EU Insider in Brussels. A chat with a lobbyist, part 1.

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What is lobbying exactly? How do we define it? The Oxford dictionary describes lobbying as follows:

Mid 16th century (in the sense ‘monastic cloister’): from medieval Latin lobia, lobium ‘covered walk, portico’. The verb sense (originally US) derives from the practice of frequenting the lobby of a house of legislature to influence its members into supporting a cause.

What is lobbying according to my interviewee? It´s my first question sitting on a sunny terrace in the centre of Brussels.  She (or he, who knows?) lobbied for the financial world quite some time and is now busy with a project ‘ to let the financial world work for society again, and not the other way around’, as the interviewee calls it.

This is part 1 of a conversation about what lobbying is, moral guilt, transparancy and the culture of the Brussels based lobbying scene. Tomorrow we will publish part 2.

What is lobbying according to you?

I would describe it as the interaction with policy makers with the goal to influence them. You have three elements: policy makers, interaction and influence. About all of them you can say a whole bunch of stuff.

Sometimes lobbying is portrayed as something ‘bad’ or shadowy.

Well, what is the bad or shadowy part then? Often, if you continue the conversation, people tell you indeed they find it sometimes shadowy. It becomes like that if you are not transparent. Or, they tell you it’s all wrong and corrupt. I don’t know anybody in my profession who is either corrupt or ‘wrong.’

In the meantime:

The guy who’s walking there is working for the glass industry. He’s not bribing people. And he doesn’t go to restaurants or whorehouses to bribe policy makers or business people. Thats corruption, something totally different.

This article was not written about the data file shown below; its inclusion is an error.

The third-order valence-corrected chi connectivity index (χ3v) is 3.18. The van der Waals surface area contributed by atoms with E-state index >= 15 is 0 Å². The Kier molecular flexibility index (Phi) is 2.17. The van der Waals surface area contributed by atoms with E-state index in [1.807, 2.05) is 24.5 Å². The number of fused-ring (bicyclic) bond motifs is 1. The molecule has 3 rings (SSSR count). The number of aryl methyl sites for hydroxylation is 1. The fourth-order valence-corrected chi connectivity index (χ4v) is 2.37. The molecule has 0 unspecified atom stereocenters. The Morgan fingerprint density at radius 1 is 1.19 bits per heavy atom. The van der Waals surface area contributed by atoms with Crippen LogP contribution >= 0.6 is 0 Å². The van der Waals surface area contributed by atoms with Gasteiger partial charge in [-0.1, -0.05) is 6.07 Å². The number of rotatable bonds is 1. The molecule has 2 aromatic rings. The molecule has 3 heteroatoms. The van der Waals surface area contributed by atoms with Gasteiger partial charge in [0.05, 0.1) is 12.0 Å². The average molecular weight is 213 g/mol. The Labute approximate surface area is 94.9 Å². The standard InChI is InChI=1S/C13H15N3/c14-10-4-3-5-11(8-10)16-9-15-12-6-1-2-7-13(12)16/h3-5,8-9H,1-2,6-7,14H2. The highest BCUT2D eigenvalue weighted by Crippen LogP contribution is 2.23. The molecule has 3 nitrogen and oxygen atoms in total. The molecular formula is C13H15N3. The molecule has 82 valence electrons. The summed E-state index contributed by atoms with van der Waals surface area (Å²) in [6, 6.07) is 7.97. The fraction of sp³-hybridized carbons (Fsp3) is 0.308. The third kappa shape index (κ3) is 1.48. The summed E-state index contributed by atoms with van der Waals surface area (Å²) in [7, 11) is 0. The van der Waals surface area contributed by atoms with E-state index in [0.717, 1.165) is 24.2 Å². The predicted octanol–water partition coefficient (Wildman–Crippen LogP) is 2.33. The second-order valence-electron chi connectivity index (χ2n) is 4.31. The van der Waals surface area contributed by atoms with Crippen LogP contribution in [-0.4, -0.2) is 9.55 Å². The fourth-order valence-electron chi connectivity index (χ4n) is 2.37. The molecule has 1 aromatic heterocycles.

It also has to do with your own political position. You have to be aware that lobbying is something huge. It covers a lot of topics. You can go to a meeting, you can write a piece in the newspaper or you can write an online article. There are so many ways of influencing people. Both direct and indirect. If you are able to write a Letter to the Editor in the Financial Times, you know for sure MEP’s will read it. The letter probably has a bigger impact then to take them out for lunch. Both of them you do with the intention to influence him or her. The question is, what do you want to forbid? What is the alternative if this work is ’wrong’? You are not voicing your own opinion, but from somebody you are working for. Its your boss. I get payed by the one who asks me to influence somebody. Is that wrong? If you have problems with this kind of work, you should decline doing it.